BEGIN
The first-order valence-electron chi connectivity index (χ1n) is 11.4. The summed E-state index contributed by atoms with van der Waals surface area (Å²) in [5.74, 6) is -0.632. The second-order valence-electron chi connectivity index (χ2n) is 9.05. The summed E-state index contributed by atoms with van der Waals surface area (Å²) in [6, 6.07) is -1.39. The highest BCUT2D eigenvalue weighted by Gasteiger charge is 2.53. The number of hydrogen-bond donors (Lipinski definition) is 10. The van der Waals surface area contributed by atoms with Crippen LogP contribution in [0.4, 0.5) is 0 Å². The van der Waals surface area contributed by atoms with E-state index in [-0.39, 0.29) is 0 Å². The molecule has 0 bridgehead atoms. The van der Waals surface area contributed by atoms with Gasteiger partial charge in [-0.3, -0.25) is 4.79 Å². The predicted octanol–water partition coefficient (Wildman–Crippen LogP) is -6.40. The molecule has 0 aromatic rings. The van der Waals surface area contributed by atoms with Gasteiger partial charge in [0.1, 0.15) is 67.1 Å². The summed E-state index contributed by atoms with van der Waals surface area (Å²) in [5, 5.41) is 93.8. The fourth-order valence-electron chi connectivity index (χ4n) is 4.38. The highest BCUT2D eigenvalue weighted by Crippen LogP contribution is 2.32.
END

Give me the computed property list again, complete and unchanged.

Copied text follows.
The first-order valence-electron chi connectivity index (χ1n) is 11.4. The summed E-state index contributed by atoms with van der Waals surface area (Å²) in [5.74, 6) is -0.632. The second-order valence-electron chi connectivity index (χ2n) is 9.05. The summed E-state index contributed by atoms with van der Waals surface area (Å²) in [6, 6.07) is -1.39. The highest BCUT2D eigenvalue weighted by Gasteiger charge is 2.53. The number of hydrogen-bond donors (Lipinski definition) is 10. The van der Waals surface area contributed by atoms with Crippen LogP contribution in [0.4, 0.5) is 0 Å². The van der Waals surface area contributed by atoms with E-state index in [-0.39, 0.29) is 0 Å². The molecule has 0 bridgehead atoms. The van der Waals surface area contributed by atoms with Gasteiger partial charge in [-0.3, -0.25) is 4.79 Å². The predicted octanol–water partition coefficient (Wildman–Crippen LogP) is -6.40. The molecule has 0 aromatic rings. The van der Waals surface area contributed by atoms with Gasteiger partial charge in [0.1, 0.15) is 67.1 Å². The summed E-state index contributed by atoms with van der Waals surface area (Å²) in [5, 5.41) is 93.8. The fourth-order valence-electron chi connectivity index (χ4n) is 4.38. The highest BCUT2D eigenvalue weighted by Crippen LogP contribution is 2.32.